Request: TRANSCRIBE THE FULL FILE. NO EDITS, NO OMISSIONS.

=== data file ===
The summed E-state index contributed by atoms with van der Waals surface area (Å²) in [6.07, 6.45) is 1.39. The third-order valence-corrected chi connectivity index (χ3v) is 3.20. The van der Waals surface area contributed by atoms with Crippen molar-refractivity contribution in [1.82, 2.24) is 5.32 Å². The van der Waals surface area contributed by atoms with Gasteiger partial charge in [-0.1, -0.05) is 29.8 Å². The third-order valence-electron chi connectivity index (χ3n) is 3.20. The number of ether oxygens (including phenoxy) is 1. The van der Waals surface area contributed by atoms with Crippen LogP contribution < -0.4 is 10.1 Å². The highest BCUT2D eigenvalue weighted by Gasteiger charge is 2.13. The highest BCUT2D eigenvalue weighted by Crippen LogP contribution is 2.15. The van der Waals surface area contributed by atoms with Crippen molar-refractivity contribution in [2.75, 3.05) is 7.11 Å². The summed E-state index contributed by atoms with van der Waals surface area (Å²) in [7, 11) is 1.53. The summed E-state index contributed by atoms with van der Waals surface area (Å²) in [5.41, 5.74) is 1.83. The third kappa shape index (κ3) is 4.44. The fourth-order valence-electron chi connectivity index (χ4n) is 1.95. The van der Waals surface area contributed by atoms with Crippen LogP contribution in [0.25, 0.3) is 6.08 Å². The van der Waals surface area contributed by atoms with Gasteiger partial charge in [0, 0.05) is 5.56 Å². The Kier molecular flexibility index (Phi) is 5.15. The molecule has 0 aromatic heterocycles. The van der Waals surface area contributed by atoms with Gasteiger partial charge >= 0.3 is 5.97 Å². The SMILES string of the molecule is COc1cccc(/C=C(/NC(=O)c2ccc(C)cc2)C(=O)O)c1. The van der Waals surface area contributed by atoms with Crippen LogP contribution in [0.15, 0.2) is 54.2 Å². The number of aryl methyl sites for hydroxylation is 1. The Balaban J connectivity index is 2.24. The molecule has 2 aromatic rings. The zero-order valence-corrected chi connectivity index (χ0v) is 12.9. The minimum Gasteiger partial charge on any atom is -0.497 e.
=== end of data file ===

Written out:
The summed E-state index contributed by atoms with van der Waals surface area (Å²) in [6.07, 6.45) is 1.39. The third-order valence-corrected chi connectivity index (χ3v) is 3.20. The van der Waals surface area contributed by atoms with Crippen molar-refractivity contribution in [1.82, 2.24) is 5.32 Å². The van der Waals surface area contributed by atoms with Gasteiger partial charge in [-0.1, -0.05) is 29.8 Å². The third-order valence-electron chi connectivity index (χ3n) is 3.20. The number of ether oxygens (including phenoxy) is 1. The van der Waals surface area contributed by atoms with Crippen LogP contribution < -0.4 is 10.1 Å². The highest BCUT2D eigenvalue weighted by Gasteiger charge is 2.13. The highest BCUT2D eigenvalue weighted by Crippen LogP contribution is 2.15. The van der Waals surface area contributed by atoms with Crippen molar-refractivity contribution in [2.75, 3.05) is 7.11 Å². The summed E-state index contributed by atoms with van der Waals surface area (Å²) in [7, 11) is 1.53. The summed E-state index contributed by atoms with van der Waals surface area (Å²) in [5.41, 5.74) is 1.83. The third kappa shape index (κ3) is 4.44. The fourth-order valence-electron chi connectivity index (χ4n) is 1.95. The van der Waals surface area contributed by atoms with Crippen LogP contribution in [0.25, 0.3) is 6.08 Å². The van der Waals surface area contributed by atoms with Gasteiger partial charge in [0, 0.05) is 5.56 Å². The Kier molecular flexibility index (Phi) is 5.15. The molecule has 0 aromatic heterocycles. The van der Waals surface area contributed by atoms with Gasteiger partial charge >= 0.3 is 5.97 Å². The SMILES string of the molecule is COc1cccc(/C=C(/NC(=O)c2ccc(C)cc2)C(=O)O)c1. The van der Waals surface area contributed by atoms with Crippen LogP contribution in [0.15, 0.2) is 54.2 Å². The number of aryl methyl sites for hydroxylation is 1. The Balaban J connectivity index is 2.24. The molecule has 2 aromatic rings. The zero-order valence-corrected chi connectivity index (χ0v) is 12.9. The minimum Gasteiger partial charge on any atom is -0.497 e.